The sailors from Gujarat and Kachchh have largely relied on word of mouth to pass experience and knowledge to the next generation, but a number of manuals exist of which some rare examples are on display at the National Museum, New Delhi. Kachchhis were also expert at making sturdy, swift boats. Some examples of the boats constructed by the Kachchhis, as cited by Dr Makrand Mehta in his “Customs and Trade History of Gujarat”, are:

  • Batela, a 12.8 meters to 13.71 meters long and 3.2 meters to 5.4 meters broad boat with two masts, three sails, and 125 metric ton capacity manned by 4 to 12 men. This type of boat engaged in trade with Zanzibar, Muscat, and other foreign ports.
  • Bagla was a 12.8 meters long and 5.9 meters broad boat with two masts and three sails, manned by 10 to 24 men and of 90 to 285 metric ton capacity. This type of boat too sailed to ports like Zanzibar and Muscat.
  • Ganjo, an 11-meters long and 4-meters broad boats with three masts and 125 metric ton capacity traded in foreign ports.
  • Kotia was an 8-meters long and 5 meters broad boats with three masts, two sails and a capacity of 80 metric ton and sailed to foreign ports.
  • Nandi and Padas were types of boats that sailed to both distant ports and engaged in coastal trade.

The maritime system developed by the Kachchhis was obviously linked to agricultural production; dairy products; woven and embroidered cloth. Kachchhi silk like panchpatta, chant, laltanka, amdawadi, chinai (Chinese), kataria and bilbusaee was the stuff of legend. Masru, a mixture of cotton and silk, was a special type of silk cloth-work created by the Kolis, Bohra and Khoja communities from threads for a ready market within and outside India. Both Rabari and Bharwad communities are legendary for their embroidery work. Their products were exported to ports like Mumbai, Malabar, Konkan, Zanzibar, Muscat, and Mokha.

Interior of a Mandvi ship

Lieut. R. Leech of the British Army has noted in 1837:

“Mandvi port has a population of 50000 souls. It has long held a high place among the mercantile ports of western India, and bears the character of sending forth some of the most skilled pilots, good seamen, adventurous merchants and strong boats that tread our eastern seas. It contains among its inhabitants many lakhpatis or Lord of a Lakh. The Mandvi merchants own 300 batelas and 400 kotiyas. They also use davs (dhows), baglas, dangees. They have a flourishing trade with Zanzibar, Muskat, Muran, Bombay and Malbar. Mandvi’s customs are at present farmed from the Rao of Kachchh, together with the neighbouring port of Moondra for eleven lakh korees. One rupee is 3.8 korees.”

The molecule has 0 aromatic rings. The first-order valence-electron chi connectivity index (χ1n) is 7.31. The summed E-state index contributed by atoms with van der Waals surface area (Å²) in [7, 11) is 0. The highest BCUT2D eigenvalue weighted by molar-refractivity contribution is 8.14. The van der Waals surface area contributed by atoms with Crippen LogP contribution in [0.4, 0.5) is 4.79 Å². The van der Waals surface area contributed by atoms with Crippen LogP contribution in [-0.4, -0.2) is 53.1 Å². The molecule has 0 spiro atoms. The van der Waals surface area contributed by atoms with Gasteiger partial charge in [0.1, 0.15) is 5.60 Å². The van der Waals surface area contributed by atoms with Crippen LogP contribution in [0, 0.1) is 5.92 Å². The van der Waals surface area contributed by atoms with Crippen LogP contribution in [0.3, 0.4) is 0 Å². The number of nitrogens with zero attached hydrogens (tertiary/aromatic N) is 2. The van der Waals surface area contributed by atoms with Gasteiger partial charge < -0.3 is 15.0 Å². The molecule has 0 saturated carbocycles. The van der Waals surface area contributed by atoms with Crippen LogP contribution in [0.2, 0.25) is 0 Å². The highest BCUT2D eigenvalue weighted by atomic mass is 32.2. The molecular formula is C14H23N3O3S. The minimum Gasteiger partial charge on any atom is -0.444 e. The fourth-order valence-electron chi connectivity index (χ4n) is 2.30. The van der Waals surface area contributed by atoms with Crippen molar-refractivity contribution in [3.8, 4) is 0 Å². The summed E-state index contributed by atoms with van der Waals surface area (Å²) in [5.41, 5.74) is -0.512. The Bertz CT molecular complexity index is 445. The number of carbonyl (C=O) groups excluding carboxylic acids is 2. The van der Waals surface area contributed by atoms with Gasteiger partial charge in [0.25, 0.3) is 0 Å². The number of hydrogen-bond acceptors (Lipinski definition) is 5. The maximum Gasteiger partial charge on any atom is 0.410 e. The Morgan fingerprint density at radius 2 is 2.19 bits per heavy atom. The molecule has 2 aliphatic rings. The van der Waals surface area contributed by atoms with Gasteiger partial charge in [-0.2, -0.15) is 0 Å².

An interesting episode in the maritime saga of Kachchh is the life and career of Ram Singh Malam who has left a profound influence on the art of Kachchh. This Renaissance type of man was born in the beginning of the 18th century at Okhamandal and was a Wagha by caste. He heard the call of the sea from a very early age. Drowning after a shipwreck he was traveling in, he was rescued by a Dutch ship in mid-ocean and taken to Europe.

In Europe, Ram Singh became an expert in tile-making, glass- blowing and enamel work. He also learned about clock-making, building-design, stone-carving and foundry work. On his return to Mandvi, his skills were recognized by Prince Lakho who gave him a workshop in the palace at Bhuj where he produced great works of art. Ram Singh’s masterpiece is the Aina Mahal- the Hall of Mirror — in the old palace at Bhuj.  Ram Singh indeed was a human jewel in the Kachchhi crown.

The great river Sindhu from which the name ‘India’ was originally derived, is very much a part of the mental landscape of the region of Kachchhi people. The changing course of the Sindhu is the subject of a poem of Shah Latif:

“…True, the river has gone dry,
And worthless plants have begun to flourish on the brink,
The elite merchants are on decline,
And the tax collectors have disappeared,
The river is littered with mud
And the banks grow only straws
The river has lost its old strength,
You big fish, you did not return
When the water had its flow
Now it’s too late,
You will soon be caught
For fishermen have blocked up all the ways.
The white flake on the water:
Its days are on the wane.”
(Translated by Prof DH Butani, 1913-89)

Pix: Vatsal Vekaria